Coping with Grief

Alex Robboy, CAS, MSW, LCSW
Individual, Couples & Family Therapy
IMAGO Certified Marriage Counselor
AASECT Certified Sex Therapist Supervisor
Founder & Director of the Center for Growth Inc.

Posted by: Alex Robboy
CAS, MSW, LCSW Individual, Couples & Family Therapy IMAGO Certified Marriage Counselor AASECT Certified Sex Therapist Supervisor Founder & Director of the Center for Growth Inc.
267-324-9564

Coping with Grief: every one of us will have to deal with loss at some time in our life.  Losses come in many forms both large and small, such as loss of a job, a dream, a way of life, a relationship, or loss of a significant other, spouse, or family member.  Experiencing a loss triggers a grief process.  Grieving is a natural and healthy reaction to a loss.  It is our psyche’s way of understanding what has occurred and learning how to adapt to a new set of circumstances in our life. What makes the grieving process so challenging is that many of the emotions we experience are painful and most of us are not signing up and eager to feel painful emotions.  Another challenging piece is that many of us are not prepared for the variety of emotions that occur.  Most people expect to feel sad, but may not expect to feel angry, anxious, hopeless, terrified, confused, frustrated, lonely, etc.  The emotions will feel do not occur in a predictable pattern and we often tend to cycle through them throughout the grieving process.  For example, you may feel angry after a divorce, but you are not likely to feel it only once throughout the grieving process.  It is much more likely that you will deal with periods of anger.

So, how long is the grieving process?  How do you fix grief and make it go away?  The answer to how is long the grieving process is often unsatisfying.  Basically, you grieve as long as it takes you to come to terms with your loss and the impact that it has had on your life.  Everyone is different and comes to terms with loss in different ways, so it is difficult to say how long your process will be.  Losses that are smaller and have less of an impact on your life will take a much shorter time to resolve emotionally than more significant losses (for example, loss of parent, comes in waves).  The important thing is to be patient with yourself.  As long as you are not denying your loss, you are working through it.  Which brings us to the next question: how do you fix it and make it go away?  Again, the answer to this is also often unsatisfying.  Grief cannot be fixed and we cannot take a pill to make it go away.  We need to experience the loss and all the negative emotions that result in order to accept it. Grief cannot be medicated. In fact, individuals that do attempt to medicate it are using their own form of denial which will likely lengthen the process and may even add a drug or alcohol addiction on top of their grief. The good news is that there are things that you can do to help you cope and work through the grief process.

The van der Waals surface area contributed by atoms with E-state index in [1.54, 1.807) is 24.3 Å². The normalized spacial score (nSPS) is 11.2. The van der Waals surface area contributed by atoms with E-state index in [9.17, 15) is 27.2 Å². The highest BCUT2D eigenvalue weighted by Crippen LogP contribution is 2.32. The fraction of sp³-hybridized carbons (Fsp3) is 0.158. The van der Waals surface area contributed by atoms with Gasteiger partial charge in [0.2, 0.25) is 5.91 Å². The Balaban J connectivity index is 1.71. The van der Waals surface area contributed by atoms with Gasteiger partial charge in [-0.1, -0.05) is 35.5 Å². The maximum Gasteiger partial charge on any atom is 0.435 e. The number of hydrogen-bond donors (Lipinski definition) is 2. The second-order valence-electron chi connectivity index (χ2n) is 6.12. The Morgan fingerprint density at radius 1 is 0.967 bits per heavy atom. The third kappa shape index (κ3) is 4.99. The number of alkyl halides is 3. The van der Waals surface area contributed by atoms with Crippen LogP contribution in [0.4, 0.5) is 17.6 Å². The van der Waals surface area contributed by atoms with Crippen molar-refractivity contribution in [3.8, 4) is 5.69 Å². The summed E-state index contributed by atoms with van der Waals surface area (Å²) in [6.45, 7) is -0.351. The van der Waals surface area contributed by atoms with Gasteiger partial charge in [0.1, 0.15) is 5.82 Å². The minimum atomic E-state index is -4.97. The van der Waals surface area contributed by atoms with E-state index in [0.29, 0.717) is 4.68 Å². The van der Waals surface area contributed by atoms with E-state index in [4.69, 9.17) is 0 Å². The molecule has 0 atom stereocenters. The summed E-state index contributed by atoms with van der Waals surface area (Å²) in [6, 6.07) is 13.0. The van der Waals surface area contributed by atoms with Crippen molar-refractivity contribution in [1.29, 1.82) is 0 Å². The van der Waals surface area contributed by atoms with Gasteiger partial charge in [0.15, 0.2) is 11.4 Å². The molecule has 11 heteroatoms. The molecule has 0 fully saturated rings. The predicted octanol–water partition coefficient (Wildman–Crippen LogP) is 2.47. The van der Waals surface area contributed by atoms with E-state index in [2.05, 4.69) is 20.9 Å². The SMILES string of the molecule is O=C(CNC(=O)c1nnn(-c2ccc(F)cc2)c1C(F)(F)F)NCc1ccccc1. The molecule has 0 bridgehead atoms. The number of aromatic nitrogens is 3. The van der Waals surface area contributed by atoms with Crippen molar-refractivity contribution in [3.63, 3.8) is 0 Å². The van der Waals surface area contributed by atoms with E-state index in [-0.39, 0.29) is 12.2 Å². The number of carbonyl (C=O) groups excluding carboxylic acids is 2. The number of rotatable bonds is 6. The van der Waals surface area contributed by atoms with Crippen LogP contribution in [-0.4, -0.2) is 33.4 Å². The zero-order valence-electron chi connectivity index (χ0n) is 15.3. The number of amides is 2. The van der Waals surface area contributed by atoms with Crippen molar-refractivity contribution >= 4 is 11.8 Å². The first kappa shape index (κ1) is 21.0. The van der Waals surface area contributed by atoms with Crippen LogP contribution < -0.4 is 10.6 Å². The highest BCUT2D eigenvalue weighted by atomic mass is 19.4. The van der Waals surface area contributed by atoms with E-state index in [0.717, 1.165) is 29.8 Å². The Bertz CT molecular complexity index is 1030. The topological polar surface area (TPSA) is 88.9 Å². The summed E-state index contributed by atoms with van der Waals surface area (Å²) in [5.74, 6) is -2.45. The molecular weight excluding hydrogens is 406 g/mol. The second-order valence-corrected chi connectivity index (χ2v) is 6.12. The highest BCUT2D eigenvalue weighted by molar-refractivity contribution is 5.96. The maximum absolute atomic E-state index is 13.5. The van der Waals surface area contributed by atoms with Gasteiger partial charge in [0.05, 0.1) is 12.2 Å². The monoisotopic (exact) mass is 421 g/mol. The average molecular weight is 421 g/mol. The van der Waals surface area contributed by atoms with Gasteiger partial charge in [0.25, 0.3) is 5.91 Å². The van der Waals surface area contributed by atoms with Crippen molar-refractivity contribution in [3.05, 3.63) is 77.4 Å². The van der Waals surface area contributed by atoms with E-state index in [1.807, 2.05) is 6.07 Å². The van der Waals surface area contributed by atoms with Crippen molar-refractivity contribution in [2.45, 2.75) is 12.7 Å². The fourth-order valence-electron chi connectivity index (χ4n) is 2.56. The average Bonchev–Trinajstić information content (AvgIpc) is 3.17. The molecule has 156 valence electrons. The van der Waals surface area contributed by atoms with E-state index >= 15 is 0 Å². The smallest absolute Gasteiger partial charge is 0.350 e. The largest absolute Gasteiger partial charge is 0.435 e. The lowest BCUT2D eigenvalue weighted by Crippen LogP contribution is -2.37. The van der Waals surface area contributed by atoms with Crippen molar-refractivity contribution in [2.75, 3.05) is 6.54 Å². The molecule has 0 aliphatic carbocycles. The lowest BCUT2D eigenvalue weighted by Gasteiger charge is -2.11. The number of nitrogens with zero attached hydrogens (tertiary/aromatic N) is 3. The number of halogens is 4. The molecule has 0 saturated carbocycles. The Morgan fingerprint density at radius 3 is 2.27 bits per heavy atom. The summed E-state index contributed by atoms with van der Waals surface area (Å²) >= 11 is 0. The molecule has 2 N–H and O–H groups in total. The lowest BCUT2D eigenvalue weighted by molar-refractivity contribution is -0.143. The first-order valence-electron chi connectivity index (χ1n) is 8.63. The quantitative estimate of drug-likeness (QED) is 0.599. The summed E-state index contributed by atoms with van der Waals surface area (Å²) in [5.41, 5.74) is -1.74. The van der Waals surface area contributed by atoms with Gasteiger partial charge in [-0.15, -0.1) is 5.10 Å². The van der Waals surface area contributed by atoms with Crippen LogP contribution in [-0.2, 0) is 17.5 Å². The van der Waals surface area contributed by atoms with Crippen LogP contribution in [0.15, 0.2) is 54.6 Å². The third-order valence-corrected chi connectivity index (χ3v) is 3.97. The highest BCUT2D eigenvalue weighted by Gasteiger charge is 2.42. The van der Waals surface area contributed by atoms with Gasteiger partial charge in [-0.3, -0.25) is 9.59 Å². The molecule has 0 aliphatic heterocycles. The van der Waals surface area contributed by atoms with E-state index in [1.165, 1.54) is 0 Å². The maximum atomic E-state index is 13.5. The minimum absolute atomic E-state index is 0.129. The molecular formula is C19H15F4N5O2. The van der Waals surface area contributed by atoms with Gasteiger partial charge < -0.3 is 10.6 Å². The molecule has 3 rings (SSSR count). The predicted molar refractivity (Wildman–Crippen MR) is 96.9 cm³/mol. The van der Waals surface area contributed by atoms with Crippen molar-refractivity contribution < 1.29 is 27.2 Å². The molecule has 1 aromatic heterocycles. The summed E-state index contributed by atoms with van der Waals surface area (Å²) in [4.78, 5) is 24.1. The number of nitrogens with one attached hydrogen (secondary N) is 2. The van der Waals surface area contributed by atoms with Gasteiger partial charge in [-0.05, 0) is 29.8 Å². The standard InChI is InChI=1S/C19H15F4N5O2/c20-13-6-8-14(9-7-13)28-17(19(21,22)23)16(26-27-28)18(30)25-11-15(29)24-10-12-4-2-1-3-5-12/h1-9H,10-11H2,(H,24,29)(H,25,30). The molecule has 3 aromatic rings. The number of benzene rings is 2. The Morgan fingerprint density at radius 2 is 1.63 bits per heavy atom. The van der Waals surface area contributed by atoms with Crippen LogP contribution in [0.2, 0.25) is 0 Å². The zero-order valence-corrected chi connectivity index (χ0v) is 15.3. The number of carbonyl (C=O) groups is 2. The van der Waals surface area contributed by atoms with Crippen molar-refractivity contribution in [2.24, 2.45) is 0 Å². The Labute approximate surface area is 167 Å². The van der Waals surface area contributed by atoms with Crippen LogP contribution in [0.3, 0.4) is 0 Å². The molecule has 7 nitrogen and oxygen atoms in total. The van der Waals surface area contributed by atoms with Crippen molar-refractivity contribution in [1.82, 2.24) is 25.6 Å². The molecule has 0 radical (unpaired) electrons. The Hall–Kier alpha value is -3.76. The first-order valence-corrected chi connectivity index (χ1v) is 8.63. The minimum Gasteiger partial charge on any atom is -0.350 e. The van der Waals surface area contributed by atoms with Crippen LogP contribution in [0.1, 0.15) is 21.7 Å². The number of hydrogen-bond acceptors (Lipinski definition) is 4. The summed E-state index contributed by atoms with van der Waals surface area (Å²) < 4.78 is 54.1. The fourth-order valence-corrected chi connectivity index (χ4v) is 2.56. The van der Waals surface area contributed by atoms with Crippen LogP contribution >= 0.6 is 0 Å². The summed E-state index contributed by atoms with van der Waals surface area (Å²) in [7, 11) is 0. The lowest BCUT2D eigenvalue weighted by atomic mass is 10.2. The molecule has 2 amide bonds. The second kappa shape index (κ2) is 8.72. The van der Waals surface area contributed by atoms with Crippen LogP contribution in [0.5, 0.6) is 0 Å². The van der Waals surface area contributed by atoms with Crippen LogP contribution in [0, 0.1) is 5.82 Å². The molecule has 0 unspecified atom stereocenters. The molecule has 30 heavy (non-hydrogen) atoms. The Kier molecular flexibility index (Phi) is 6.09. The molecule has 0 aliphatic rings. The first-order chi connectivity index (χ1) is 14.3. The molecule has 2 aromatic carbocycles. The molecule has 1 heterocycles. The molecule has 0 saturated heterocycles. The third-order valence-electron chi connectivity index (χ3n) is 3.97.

• Take care of yourself.  Even though this one is obvious, it needs to be mentioned.  Get regular rest, eat regularly and maintain a regular routine.  Regular exercise is also helpful. You may find this to be challenging especially early on in the process, but it is essential.